Advanced technical writing techniques training: Next classroom course (and potential online course)

Do let us know if you’d be interested in us scheduling another public course for our Trends in Technical Communication – Advanced technical writing techniques course. We need just a couple more people for us to schedule a course date for June. Do let us know if you’d be interested in attending this course.

Interested in an online version of the course?

For writers based outside of the UK, we’re also considering offering this course in a “live and online” format over the Web. Using Google+ Hangouts, the course would be spread over a number of days, rather than delivered as a full day’s worth of training. The price of the course would be the same. The first course would be limited to just 5 or 6 delegates. Do let us know if you’d be interested in attending this course.

About the course

In this course, you’ll find out how Technical Authors in leading companies are now applying techniques from other disciplines (such as psychology, copywriting, usability and elearning) into the information they create.

Using examples of Help pages from a number of applications (including from vendors such as Apple, Facebook, Google, HTC and Mozilla), you’ll learn how to spot where these techniques have been used, and you’ll have the opportunity to practise these in the workshop.

Do let us know if you’d be interested in attending this course.

Announcement: April date for the Advanced Technical Writing Techniques course

You’ll find we’ve added a new training course date on our Web site for our Trends in Technical Communication Workshop – Advanced Technical Writing Techniques.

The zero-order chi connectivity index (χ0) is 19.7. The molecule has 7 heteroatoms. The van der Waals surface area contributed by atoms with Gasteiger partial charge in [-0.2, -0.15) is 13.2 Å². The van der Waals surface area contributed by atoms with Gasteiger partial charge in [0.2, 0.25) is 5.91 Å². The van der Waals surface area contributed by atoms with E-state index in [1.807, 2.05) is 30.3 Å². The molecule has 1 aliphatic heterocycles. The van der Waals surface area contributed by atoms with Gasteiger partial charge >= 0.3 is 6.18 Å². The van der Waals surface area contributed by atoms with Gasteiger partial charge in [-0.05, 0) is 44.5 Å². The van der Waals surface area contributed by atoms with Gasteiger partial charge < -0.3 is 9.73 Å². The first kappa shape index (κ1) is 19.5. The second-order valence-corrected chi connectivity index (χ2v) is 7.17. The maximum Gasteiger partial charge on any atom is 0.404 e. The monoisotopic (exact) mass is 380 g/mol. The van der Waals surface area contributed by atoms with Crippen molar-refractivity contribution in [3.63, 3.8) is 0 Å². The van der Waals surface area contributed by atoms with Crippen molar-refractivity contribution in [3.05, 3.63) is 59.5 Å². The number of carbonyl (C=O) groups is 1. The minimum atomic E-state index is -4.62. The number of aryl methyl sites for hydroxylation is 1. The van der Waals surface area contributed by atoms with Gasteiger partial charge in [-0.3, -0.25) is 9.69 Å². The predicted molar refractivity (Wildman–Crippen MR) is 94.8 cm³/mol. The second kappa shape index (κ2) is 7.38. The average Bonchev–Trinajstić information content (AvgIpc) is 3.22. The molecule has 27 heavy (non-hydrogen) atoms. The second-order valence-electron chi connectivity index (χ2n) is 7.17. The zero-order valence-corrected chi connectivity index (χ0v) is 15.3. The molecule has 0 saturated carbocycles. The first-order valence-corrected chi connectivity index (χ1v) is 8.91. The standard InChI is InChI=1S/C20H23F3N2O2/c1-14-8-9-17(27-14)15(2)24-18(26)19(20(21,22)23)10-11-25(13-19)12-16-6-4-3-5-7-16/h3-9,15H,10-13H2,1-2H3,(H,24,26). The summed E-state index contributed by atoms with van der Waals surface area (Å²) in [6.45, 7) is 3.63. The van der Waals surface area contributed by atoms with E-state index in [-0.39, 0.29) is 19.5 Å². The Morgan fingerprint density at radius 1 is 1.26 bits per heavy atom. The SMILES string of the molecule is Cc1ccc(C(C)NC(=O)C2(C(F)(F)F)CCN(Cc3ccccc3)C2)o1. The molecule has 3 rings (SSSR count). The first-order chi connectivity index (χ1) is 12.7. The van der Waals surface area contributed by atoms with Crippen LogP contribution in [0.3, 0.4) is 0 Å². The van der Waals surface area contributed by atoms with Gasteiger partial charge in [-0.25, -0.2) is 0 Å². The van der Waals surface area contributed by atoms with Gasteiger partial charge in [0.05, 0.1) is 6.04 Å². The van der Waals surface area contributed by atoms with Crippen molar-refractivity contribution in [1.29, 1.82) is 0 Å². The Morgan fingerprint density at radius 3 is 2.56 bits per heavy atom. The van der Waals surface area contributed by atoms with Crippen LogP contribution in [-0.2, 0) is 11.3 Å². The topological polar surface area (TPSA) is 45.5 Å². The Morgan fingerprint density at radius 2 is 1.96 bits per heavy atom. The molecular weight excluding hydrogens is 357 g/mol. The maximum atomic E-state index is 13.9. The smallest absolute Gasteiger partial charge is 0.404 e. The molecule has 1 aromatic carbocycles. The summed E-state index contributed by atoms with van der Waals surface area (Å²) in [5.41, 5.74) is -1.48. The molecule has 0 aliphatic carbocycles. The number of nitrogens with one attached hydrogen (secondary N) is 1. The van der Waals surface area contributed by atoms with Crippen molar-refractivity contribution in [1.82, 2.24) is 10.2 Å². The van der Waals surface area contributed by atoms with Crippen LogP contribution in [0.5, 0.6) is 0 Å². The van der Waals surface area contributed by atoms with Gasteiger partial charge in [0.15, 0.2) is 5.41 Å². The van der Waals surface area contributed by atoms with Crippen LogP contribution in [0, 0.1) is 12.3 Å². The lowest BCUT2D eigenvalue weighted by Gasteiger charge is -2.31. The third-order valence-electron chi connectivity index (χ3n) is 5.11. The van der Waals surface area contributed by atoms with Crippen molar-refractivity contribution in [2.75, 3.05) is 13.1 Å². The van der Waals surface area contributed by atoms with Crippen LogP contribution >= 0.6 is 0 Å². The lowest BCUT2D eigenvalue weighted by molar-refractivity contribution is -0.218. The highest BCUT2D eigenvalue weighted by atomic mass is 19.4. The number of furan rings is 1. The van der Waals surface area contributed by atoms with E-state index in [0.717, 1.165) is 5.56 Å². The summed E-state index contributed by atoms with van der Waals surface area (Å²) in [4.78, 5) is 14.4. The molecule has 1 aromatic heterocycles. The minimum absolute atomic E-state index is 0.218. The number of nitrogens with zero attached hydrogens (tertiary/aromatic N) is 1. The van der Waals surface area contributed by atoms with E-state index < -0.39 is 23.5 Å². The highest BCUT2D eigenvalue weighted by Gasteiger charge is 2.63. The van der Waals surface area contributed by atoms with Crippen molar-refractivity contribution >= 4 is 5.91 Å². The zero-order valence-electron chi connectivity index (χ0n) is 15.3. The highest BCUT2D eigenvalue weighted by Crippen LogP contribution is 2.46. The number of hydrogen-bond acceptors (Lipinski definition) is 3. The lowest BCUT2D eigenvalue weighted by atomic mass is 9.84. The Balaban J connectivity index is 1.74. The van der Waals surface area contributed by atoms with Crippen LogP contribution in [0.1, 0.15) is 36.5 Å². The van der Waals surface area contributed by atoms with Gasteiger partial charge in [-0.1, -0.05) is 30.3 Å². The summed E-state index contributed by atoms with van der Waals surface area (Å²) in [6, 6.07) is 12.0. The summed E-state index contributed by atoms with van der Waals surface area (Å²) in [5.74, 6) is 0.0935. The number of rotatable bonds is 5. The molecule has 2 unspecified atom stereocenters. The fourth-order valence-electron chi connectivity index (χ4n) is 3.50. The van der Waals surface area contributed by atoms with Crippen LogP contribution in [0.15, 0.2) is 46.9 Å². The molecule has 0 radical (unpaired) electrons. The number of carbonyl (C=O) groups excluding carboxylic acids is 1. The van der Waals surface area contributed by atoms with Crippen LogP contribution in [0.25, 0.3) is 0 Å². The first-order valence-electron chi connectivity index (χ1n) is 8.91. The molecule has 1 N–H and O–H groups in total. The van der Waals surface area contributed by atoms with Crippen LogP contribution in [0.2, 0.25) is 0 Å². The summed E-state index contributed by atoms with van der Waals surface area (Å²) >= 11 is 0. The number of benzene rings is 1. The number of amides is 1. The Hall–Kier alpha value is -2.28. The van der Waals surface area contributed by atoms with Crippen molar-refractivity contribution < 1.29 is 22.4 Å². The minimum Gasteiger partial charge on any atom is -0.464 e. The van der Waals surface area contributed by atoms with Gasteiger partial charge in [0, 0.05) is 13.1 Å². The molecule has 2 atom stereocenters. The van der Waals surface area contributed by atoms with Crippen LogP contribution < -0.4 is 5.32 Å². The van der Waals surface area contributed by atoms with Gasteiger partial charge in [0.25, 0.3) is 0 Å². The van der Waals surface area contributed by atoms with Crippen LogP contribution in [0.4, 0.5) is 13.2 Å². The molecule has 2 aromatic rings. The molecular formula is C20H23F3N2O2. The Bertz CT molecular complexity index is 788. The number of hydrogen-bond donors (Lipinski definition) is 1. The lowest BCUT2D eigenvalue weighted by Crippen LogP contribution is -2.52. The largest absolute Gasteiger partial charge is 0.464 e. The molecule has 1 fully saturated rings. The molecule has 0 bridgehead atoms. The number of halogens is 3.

It will be held on Monday 22th April.
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Extra date for Trends in Technical Communication Workshop – Advanced Technical Writing Techniques

You’ll find we’ve added a new training course date on our Web site for our Trends in Technical Communication Workshop – Advanced Technical Writing Techniques.

It will be held on Monday 25th February.

The January course sold out within ten days, so it’s wise to book early.

If you’ve read the technical writing blogs and magazines, you’ll have noticed a growing interest in new approaches to technical communication – asking whether all of the tried-and-tested writing methods from past decades still make sense today.

In this course, you’ll find out how Technical Authors in leading companies are now applying techniques from other disciplines (such as psychology, copywriting, usability and elearning) into the information they create. The course has been designed to be independent of any particular authoring tool, and to work in both a structured and unstructured authoring environment.
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The future of technical documentation is more about psychology than technology

In the quest to offer better forms of user assistance, most experts in the technical communications profession propose technological solutions: using XML, intelligent and adaptive content etc. to present essentially the same type of guidance as has been provided for the past 20 years.

We believe there has been a change in the relationship between people and technology, and there needs to be a corresponding change in the relationship between people and the user documentation.

In the past, a lot of technology was unfamiliar, idiosyncratic, expensive and complex; users often became anxious when they used a product. As technology has become part of everyone’s daily lives (particularly Web and mobile applications), people’s relationship with a great deal of technology has changed.

As a consequence, for some types of products and for some types of documents, the traditional approach for technical writing is no longer appropriate.

This means Technical Authors need a better understanding of this relationship – the psychology of users – and understand how they can relate and communicate to users in context.

We are not suggesting that the traditional approach to technical writing should go away completely. We’re also not arguing against technology such as XML and DITA – these are vehicles for delivering content. We’ll still be writing user documentation for scientific equipment and financial systems in the traditional way, as these types of products fit the traditional model. However, even the documentation for these types of products can benefit from the inclusion of some psychological techniques.